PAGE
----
· Reopening in Chicago of the shrine dedicated to St Francis Cabrini, patroness of immigrants ·
The bed, the desk, the kneeler, the blanket, the holy relic, the chair, the portable tabernacle, the list of nuns. These and other simple objects accompanied a woman from Lodi in her last hours on earth. A woman of frail health but of colossal will who lived the burning love for the Sacred Heart of Jesus, receiving the strength to realize great things. In that room in Columbus Hospital in Chicago, Mother Cabrini died on 22 December 1917, leaving 77 educational, hospital and assistance projects across the United States, Latin America and Europe. Today the room — not only in a symbolic sense but also in a sacramental one, is a place that embodies Cabrinian identity and history — can be visited at the shrine which reopened on 30 September, after a decade of being closed.
The history of the Cabrini Shrine in Chicago is interwoven with that of the surrounding Columbus Hospital which began to be built in 1905. The shrine continued its mission until Columbus Hospital closed its doors in 2000.
At that point they attempted to sell the building. But the sale would prove to be extremely complicated, especially because the sisters placed a condition on buyers: to save the shrine located at the center of the property. The shrine itself was placed there deliberately during construction in order to be seen from the windows of the hospital rooms and the neighboring covent. The shrine was to be a noble guardian around which all activities rotated. The superior general at the time, Lina Colombini, felt the full weight of the decision: their financial needs necessitated the sale of the buildings but at the same time their spiritual needs urged them to save the symbolic place of the charism of Mother Cabrini. As always in the history of the missionaries of the Sacred Heart of Jesus, it was Providence which came to their aid, presenting itself as a new buyer who agreed to forgo the land where the shrine stood.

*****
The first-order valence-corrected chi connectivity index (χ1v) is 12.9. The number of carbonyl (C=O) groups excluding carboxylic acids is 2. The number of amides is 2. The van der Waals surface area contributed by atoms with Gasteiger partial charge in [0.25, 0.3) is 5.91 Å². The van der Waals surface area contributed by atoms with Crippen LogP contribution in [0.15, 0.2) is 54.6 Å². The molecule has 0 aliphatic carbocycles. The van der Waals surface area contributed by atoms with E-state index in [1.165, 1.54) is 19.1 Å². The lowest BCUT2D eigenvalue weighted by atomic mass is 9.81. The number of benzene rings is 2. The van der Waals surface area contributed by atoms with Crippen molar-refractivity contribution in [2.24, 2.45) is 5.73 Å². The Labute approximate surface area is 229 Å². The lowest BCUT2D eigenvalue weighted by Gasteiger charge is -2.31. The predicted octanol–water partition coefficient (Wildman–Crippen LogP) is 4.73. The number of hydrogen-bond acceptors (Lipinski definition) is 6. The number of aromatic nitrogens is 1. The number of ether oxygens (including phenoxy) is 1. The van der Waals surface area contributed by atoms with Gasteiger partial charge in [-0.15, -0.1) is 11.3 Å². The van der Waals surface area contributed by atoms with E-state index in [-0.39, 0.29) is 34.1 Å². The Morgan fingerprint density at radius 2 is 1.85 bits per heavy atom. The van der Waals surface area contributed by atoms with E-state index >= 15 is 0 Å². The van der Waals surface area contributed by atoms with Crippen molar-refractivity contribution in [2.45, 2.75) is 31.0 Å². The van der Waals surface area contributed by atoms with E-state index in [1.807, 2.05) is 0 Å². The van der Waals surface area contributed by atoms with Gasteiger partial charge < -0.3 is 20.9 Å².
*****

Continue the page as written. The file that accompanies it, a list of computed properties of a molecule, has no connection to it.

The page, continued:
Awaiting the complete demolition of the buildings of Columbus Hospital, the shrine was closed and wrapped in order to protect it. For a long time bulldozers worked around it until the moment for the renovation came, which was to be one of patience. Time, money, endless waiting, papers, projects, permits all thanks to which the sisters – courageous and bold – succeeded in securing for its renovation. Then finally after 10 years the shrine reopened its doors.
The solemn moment came on 30 September celebrated by Cardinal Francis Eugene George, Archbishop of Chicago. Present were hundreds of people from all over the United States and from the communities of Mother Cabrini. The presence of the local Church testified to the friendship and collaboration that the sisters created with their surroundings.
The shrine in Chicago is a new-found stone set in a holy work that miraculously continues to bear tenacious and faithful fruits.
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